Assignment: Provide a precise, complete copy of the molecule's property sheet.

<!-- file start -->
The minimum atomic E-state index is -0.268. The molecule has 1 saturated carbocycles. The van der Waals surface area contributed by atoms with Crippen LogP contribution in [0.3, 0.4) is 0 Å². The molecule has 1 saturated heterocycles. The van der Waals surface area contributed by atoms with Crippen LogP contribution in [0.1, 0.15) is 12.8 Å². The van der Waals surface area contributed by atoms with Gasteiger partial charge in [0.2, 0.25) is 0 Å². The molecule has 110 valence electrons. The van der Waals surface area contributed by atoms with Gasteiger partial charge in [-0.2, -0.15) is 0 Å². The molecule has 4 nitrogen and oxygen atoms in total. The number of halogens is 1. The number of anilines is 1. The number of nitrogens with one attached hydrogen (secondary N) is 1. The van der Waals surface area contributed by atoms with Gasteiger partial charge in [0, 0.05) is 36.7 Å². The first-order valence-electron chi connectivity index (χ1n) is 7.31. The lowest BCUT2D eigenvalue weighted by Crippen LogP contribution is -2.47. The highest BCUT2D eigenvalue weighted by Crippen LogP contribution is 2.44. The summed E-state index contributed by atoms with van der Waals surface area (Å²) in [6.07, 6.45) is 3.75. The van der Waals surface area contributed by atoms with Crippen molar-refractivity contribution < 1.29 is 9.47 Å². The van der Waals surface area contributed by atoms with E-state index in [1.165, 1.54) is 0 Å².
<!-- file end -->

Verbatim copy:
The minimum atomic E-state index is -0.268. The molecule has 1 saturated carbocycles. The van der Waals surface area contributed by atoms with Crippen LogP contribution in [0.3, 0.4) is 0 Å². The molecule has 1 saturated heterocycles. The van der Waals surface area contributed by atoms with Crippen LogP contribution in [0.1, 0.15) is 12.8 Å². The van der Waals surface area contributed by atoms with Gasteiger partial charge in [0.2, 0.25) is 0 Å². The molecule has 110 valence electrons. The van der Waals surface area contributed by atoms with Gasteiger partial charge in [-0.2, -0.15) is 0 Å². The molecule has 4 nitrogen and oxygen atoms in total. The number of halogens is 1. The number of anilines is 1. The number of nitrogens with one attached hydrogen (secondary N) is 1. The van der Waals surface area contributed by atoms with Gasteiger partial charge in [0, 0.05) is 36.7 Å². The first-order valence-electron chi connectivity index (χ1n) is 7.31. The lowest BCUT2D eigenvalue weighted by Crippen LogP contribution is -2.47. The highest BCUT2D eigenvalue weighted by Crippen LogP contribution is 2.44. The summed E-state index contributed by atoms with van der Waals surface area (Å²) in [6.07, 6.45) is 3.75. The van der Waals surface area contributed by atoms with Crippen molar-refractivity contribution < 1.29 is 9.47 Å². The van der Waals surface area contributed by atoms with E-state index in [1.165, 1.54) is 0 Å².